If you are on your 9th rep and are struggling to eke out that rep, and your muscles fail just before the lockout, then you’ve done an intense set. But, if you are just going through the motions, merrily counting off the numbers, putting the weight down, and then waiting to do it again, you are not training with the intensity you need.
You can either train hard or you can train long, but you can’t do both. So, a lot of guys who perform marathon workouts are simply not training with enough intensity. When you bring a high level of focus and intensity to what you do, you will, by default, cut down your training time.
Muscle Mistake #8: Avoiding Hard Exercises
We all know the hard exercises – squats, bench presses, deadlifts, pull-ups. Do you instinctively try to avoid them? With some movements, the impending doom of the bar creates a threat. With the bench press, there’s a threat that the bar could come crashing down on your chest. The insecurity of the exercise threatens you. Same thing with squats.
Of course, those hard exercises are the very ones that will pack muscle onto your frame faster than anything else. So, if you want to get big, you have simply go to build that foundation of size with those hard and heavy compound moves.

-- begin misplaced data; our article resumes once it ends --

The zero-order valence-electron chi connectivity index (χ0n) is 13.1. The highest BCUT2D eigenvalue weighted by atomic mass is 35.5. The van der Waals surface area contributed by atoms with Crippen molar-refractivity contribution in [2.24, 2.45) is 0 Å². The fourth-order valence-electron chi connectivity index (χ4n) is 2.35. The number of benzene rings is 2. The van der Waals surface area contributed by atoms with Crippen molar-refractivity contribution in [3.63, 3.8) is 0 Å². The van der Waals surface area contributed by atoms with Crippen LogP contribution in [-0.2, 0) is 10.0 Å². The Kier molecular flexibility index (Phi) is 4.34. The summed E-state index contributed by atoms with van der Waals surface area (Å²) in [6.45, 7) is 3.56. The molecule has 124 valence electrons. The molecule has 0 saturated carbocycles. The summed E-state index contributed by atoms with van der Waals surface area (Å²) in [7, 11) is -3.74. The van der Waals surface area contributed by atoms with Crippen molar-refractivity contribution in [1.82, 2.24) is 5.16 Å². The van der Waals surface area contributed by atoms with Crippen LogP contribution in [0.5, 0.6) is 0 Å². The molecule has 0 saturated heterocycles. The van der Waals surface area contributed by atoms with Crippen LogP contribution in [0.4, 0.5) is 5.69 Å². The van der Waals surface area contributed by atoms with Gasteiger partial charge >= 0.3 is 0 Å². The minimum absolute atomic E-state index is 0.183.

But you don’t have to jump in at 300 pounds on your bench, just because that’s what others are doing. You have to start somewhere, and you need to use the correct form. Work within your capabilities, but do not let the fear of the hard moves rob you of your gains.
Muscle Mistake #9: Too Few Calories
Your workouts are breaking your muscles down. Building them back up is all about what goes into your mouth. Unless you provide your body with the material to build muscle, it simply won’t be able to do it.
To add lean muscle to your body, you need to create a caloric surplus, where you take in more calories than you burn off each day. The average man needs around 2500 calories per day to supply their energy needs, with the average woman requiring 2000 calories. To build muscle, you should add 500 calories to that total.
Go here to work out your specific caloric needs.
Rather than eating the traditional three meals per day, eat every three waking hours, for a total of 5-6 meals per day. Your macronutrient breakdown should be 50% complex carbs, 30% protein, and 20% healthy fats. Focus on the following food sources:
- White meat
- Red meat
- Whey ISO PRO
- Sweet potatoes
- Brown Rice
- Coconut Oil
You put a lot of hard work into your muscle-building efforts. Don’t let all of that effort go to waste by making fundamental errors. Apply the suggestions provided here, and you will achieve the following:
- You’ll be training with purpose and common sense
- You’ll be eating to fuel your cells for muscle growth
- You’ll be allowing the recovery time your body needs to grow